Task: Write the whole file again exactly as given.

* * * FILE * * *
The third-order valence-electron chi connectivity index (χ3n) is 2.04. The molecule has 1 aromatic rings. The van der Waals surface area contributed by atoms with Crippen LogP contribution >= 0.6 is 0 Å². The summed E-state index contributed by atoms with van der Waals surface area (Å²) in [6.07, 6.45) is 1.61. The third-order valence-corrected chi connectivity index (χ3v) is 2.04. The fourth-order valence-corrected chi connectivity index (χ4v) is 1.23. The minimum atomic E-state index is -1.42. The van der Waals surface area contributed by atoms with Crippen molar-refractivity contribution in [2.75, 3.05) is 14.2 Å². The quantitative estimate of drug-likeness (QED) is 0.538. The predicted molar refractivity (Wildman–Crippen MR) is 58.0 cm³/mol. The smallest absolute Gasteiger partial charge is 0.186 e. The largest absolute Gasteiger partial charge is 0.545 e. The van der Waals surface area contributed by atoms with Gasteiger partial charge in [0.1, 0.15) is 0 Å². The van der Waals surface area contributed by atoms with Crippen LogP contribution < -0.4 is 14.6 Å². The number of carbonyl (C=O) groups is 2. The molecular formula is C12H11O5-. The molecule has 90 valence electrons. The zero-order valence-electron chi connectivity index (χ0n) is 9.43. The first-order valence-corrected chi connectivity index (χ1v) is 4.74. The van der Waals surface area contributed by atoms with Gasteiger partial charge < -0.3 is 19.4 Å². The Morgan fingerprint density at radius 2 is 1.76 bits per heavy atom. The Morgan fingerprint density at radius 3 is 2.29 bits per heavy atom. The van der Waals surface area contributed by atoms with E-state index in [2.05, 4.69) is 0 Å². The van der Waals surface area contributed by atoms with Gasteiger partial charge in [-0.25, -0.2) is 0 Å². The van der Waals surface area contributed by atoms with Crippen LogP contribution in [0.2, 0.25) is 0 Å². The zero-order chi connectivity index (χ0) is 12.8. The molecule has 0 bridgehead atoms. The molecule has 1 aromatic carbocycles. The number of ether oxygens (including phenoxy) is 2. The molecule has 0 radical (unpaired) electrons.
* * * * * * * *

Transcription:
The third-order valence-electron chi connectivity index (χ3n) is 2.04. The molecule has 1 aromatic rings. The van der Waals surface area contributed by atoms with Crippen LogP contribution >= 0.6 is 0 Å². The summed E-state index contributed by atoms with van der Waals surface area (Å²) in [6.07, 6.45) is 1.61. The third-order valence-corrected chi connectivity index (χ3v) is 2.04. The fourth-order valence-corrected chi connectivity index (χ4v) is 1.23. The minimum atomic E-state index is -1.42. The van der Waals surface area contributed by atoms with Crippen molar-refractivity contribution in [2.75, 3.05) is 14.2 Å². The quantitative estimate of drug-likeness (QED) is 0.538. The predicted molar refractivity (Wildman–Crippen MR) is 58.0 cm³/mol. The smallest absolute Gasteiger partial charge is 0.186 e. The largest absolute Gasteiger partial charge is 0.545 e. The van der Waals surface area contributed by atoms with Gasteiger partial charge in [0.1, 0.15) is 0 Å². The van der Waals surface area contributed by atoms with Crippen LogP contribution < -0.4 is 14.6 Å². The number of carbonyl (C=O) groups is 2. The molecular formula is C12H11O5-. The molecule has 90 valence electrons. The zero-order valence-electron chi connectivity index (χ0n) is 9.43. The first-order valence-corrected chi connectivity index (χ1v) is 4.74. The van der Waals surface area contributed by atoms with Gasteiger partial charge < -0.3 is 19.4 Å². The Morgan fingerprint density at radius 2 is 1.76 bits per heavy atom. The Morgan fingerprint density at radius 3 is 2.29 bits per heavy atom. The van der Waals surface area contributed by atoms with E-state index in [2.05, 4.69) is 0 Å². The van der Waals surface area contributed by atoms with Gasteiger partial charge in [-0.25, -0.2) is 0 Å². The van der Waals surface area contributed by atoms with Crippen LogP contribution in [0.2, 0.25) is 0 Å². The zero-order chi connectivity index (χ0) is 12.8. The molecule has 0 bridgehead atoms. The molecule has 1 aromatic carbocycles. The number of ether oxygens (including phenoxy) is 2. The molecule has 0 radical (unpaired) electrons.